In 1914, Ruth signed his first professional contract with the minor league Baltimore Orioles (several Baltimore-area teams were labeled “Orioles”) managed and owned by Jack Dunn. In his first real paying job since St. Mary’s, Ruth earned $100 a month, and his time with the Orioles became what many believe was the source of his nickname. “Babe” was a common substitute for “baby” and referred to his young appearance, raw energy, immaturity, and that he was a pet project for Dunn (adding the nickname “Jack Dunn’s Baby”). 

Ruth made his first professional appearance on March 7, 1914, and his pitching power soon attracted a major following from sports journalists. In the summer of 1914, Dunn was experiencing financial difficulties with the franchise, and in an effort to keep afloat, he entertained trades with the Philadelphia Athletics, Cincinnati Reds, and the New York Giants for Ruth. Each expressed interest, but the Boston Red Sox won out, and Ruth reported to Boston on July 11, 1914. 

Ruth made his major league debut the day he arrived in Boston, pitching against the Cleveland Naps and winning 4-3. Bill Carrigan, the Red Sox catcher and manager, wanted to cautiously limit the number of professional games for his brash new pitcher, but Ruth’s pitching ability could not be ignored. He easily won back-to-back exhibition games, and by 1915, he made the starting rotation on a regular basis. 

With the United States’ entry into World War I, many professional baseball athletes were drafted into the Armed Forces, which depleted many rosters and batting lineups. This presented a unique opportunity for Ruth, who wanted to do more than just pitch. Red Sox management noticed that more spectators attended games when Ruth was on the field, so he was given freedom to play more positions than pitcher. 

Ruth secured a high rank in the batting lineup, and by the end of the 1918 season, he retained a .300 batting average and scored 11 home runs. The Red Sox even won the 1918 World Series, where Ruth pitched possibly his best game ever with a shutout in Game 1. Following the World Series, Ruth arranged a nominal job at a steel mill, which exempted him from the draft.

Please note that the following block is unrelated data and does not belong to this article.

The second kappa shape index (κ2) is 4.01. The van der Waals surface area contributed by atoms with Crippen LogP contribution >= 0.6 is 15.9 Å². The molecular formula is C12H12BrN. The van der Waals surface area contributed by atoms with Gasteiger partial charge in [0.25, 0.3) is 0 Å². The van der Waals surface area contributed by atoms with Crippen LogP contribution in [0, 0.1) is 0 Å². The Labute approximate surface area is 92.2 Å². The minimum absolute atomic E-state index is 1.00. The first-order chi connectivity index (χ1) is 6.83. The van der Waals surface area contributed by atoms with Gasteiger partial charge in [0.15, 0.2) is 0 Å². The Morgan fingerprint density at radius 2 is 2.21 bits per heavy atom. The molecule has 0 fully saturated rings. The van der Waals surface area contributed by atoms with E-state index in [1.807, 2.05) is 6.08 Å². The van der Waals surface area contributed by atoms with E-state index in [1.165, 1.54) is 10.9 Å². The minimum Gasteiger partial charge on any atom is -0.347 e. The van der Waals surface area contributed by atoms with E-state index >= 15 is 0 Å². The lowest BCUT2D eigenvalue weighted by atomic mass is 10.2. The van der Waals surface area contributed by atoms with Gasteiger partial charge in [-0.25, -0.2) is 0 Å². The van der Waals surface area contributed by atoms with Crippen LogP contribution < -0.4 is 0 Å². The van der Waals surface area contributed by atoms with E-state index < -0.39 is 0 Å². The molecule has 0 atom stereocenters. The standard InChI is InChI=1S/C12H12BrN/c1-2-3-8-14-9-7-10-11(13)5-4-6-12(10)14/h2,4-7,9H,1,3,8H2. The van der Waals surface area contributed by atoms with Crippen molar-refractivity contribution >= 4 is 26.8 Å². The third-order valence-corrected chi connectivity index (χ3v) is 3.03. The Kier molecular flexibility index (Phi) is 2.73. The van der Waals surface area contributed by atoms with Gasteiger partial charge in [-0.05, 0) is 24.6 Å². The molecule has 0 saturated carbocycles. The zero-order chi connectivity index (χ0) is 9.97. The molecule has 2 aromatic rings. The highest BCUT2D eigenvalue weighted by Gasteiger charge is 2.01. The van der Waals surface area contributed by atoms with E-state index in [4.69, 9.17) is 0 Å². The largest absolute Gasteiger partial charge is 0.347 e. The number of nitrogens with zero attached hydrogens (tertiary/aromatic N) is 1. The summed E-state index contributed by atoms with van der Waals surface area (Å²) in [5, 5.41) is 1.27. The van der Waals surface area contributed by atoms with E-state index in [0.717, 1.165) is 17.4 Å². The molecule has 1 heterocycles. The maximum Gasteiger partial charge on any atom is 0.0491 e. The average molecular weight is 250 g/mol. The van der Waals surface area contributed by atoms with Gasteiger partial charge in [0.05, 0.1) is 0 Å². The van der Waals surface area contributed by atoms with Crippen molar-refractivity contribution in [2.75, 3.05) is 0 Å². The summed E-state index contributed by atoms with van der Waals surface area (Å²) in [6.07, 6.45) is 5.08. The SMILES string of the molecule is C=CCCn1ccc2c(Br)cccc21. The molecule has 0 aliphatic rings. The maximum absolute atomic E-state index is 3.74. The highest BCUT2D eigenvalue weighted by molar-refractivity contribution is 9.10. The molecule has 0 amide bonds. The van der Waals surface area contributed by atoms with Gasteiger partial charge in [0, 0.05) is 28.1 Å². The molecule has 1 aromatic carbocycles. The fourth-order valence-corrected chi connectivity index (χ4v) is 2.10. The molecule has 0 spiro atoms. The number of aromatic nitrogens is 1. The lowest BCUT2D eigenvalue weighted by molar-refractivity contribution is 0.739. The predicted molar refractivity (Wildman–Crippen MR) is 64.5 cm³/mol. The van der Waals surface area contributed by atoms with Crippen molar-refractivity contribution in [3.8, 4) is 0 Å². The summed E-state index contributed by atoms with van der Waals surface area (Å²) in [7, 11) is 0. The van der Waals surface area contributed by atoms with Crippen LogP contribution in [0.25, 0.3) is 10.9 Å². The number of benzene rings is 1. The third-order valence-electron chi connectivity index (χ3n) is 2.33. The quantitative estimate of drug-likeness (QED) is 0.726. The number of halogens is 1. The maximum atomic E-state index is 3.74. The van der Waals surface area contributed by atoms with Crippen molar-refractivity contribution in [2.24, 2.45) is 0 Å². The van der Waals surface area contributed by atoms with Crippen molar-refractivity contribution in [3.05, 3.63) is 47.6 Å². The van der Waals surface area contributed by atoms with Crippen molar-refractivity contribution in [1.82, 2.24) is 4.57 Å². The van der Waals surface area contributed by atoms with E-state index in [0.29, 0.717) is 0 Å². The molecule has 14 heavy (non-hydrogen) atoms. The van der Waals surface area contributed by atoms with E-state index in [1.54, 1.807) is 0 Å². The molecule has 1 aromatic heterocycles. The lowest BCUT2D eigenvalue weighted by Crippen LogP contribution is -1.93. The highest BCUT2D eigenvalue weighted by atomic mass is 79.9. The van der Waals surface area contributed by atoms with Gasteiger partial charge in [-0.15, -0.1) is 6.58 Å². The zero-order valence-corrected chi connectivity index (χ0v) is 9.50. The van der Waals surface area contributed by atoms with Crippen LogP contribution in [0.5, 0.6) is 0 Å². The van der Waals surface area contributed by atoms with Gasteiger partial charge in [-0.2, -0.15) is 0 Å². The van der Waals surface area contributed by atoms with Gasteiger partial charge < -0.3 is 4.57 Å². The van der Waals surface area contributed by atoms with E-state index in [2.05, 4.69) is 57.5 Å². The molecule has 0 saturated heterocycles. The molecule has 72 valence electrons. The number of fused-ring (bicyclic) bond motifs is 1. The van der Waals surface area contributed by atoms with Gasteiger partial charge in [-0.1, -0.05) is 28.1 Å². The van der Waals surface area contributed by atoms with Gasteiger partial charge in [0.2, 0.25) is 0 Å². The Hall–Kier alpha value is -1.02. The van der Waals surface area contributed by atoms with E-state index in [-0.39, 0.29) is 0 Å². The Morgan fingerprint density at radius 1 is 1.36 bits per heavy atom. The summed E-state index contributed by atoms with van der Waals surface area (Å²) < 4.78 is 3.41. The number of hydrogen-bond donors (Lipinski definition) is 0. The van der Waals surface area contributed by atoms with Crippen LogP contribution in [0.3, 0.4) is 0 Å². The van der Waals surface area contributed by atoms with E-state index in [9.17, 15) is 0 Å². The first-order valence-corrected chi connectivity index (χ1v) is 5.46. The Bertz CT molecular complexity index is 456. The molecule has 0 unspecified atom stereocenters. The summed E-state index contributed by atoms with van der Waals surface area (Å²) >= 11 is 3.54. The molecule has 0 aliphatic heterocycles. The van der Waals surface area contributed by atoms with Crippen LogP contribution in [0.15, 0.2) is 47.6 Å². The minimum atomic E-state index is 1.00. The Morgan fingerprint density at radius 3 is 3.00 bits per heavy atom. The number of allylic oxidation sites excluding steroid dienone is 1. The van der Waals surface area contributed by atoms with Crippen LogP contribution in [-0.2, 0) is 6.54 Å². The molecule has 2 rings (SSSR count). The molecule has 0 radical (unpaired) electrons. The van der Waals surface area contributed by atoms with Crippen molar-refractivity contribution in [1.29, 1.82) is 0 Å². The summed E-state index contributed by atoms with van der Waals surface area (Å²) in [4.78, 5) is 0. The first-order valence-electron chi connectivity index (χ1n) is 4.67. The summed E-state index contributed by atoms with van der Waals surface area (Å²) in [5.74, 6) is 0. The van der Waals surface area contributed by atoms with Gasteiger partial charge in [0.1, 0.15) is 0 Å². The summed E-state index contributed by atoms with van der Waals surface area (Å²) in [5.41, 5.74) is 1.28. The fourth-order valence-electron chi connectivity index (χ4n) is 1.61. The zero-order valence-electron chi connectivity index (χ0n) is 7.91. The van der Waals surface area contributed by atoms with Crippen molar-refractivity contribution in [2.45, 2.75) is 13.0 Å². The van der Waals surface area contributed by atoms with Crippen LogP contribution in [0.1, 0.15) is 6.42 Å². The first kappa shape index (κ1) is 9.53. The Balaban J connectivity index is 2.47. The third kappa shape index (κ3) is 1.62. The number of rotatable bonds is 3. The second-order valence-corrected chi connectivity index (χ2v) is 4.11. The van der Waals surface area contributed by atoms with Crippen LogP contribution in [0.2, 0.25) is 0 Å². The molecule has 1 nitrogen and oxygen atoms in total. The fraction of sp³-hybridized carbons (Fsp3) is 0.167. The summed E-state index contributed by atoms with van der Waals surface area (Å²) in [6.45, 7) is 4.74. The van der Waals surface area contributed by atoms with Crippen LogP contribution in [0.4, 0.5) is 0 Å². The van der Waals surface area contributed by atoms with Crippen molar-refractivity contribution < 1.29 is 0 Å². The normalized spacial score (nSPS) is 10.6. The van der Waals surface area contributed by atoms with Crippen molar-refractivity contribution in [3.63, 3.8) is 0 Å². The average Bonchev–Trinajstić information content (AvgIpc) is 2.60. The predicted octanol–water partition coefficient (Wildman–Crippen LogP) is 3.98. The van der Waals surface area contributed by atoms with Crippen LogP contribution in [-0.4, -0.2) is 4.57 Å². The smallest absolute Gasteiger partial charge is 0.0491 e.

By the beginning of 1920, Ruth’s meteoric rise put him on the same level as star pitchers like Walter Johnson, and his career now garnered national attention. Red Sox owner Henry Frazee, however, was struggling financially. In December 1919 Frazee sold Ruth’s contract to the New York Yankees.

Laborious contract negotiations and other expenses were hurting Frazee, and he ended up selling many player contracts; Ruth’s being the most prominent. He sold the rights to Babe Ruth for $100,000, and many Boston fans were incensed at the sale. This transaction had one of the biggest effects in sports history, launching the Yankees’ domination and the Red Sox World Series drought, giving rise to the “Curse of the Bambino.”

Between 1920 and 1934, Babe Ruth achieved more baseball milestones than many other players who came before him. His time with the Yankees, along with other hitters such as Earle Combs, Mark Koenig, Lou Gehrig, Bob Meusel, and Tony Lazzeri (the aptly named “Murderers Row”), ushered in the era of power hitting and home runs. Now the batter, not the pitcher, dominated the game and racked up runs and bases. 

Ruth signed some of the most lucrative contracts in baseball at the time, earning tens of thousands of dollars and becoming one of the most highly paid athletes in North America. He donated generously to Catholic charities, schools, orphanages, and hospitals.